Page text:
second derivative hedges. we continue to feel constructive on u.s. equity markets relative to cash, as well as fixed income. we find that the stock market tends to be in the long run a very good hedge against inflation, although there is volatility built-in. i think for us, it is more about asset allocation, not necessarily putting on protection puts and things of that sort. for us, as we are managing money for a lot of individual clients, it is all about can we really have this kind of exposure in portfolios, and i think to us, that tends to be the better recipe in terms of managing, and really, the key for us is fundamentals, knowing what you own. you mentioned pricing power. that is very key for us right now in terms of finding companies that can operate in this type of environment, that can pass on the higher material costs and input costs to the end consumer, making sure they can pull the operating leverage ratios to make sure that they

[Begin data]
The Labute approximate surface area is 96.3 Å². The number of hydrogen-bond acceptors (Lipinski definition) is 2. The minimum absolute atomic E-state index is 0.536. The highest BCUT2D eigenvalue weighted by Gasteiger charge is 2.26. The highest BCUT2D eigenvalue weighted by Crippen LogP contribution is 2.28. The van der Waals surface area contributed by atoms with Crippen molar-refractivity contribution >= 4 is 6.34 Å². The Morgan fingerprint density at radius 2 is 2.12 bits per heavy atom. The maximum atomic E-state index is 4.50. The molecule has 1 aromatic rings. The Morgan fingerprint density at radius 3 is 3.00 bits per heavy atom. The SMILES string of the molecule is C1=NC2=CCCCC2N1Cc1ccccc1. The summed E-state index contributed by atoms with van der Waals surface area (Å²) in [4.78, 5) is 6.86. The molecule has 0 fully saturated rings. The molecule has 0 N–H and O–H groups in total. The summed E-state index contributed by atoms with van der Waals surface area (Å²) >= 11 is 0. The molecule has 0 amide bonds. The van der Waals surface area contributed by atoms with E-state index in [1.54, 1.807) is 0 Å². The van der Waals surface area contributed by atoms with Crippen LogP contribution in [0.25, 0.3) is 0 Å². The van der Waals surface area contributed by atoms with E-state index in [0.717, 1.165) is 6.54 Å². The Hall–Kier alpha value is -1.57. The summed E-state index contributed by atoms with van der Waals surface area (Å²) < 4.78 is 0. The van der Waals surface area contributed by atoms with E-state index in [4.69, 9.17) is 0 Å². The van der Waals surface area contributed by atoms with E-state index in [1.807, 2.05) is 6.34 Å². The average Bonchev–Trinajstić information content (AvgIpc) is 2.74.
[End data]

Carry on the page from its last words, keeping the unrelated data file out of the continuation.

can operate in this environment. tom: part of that is going to be down to the strength of the u.s. consumer. what is the data telling us about the resilience of households? we have been told that they are sitting on healthy a month of cash on aggregate. does that continue to be supportive that these corporate are still able to raise margins and pass that cost on, or is the consumer starting to fray? amy: just looking at the past corporate earnings season, which we are at the tail end of this moment, i think companies have continued to be very strong in that regard, being able to pass on that higher input cost, and profit margins did not get impacted during this last quarter. it is hard to say how that unfolds for the remainder of this year. we are seeing that expenses as a group is now growing at double digits, and that is a concern for us. with regards to the consumer, a kind of think they are continuing to flex that muscle. i think americans, whether happy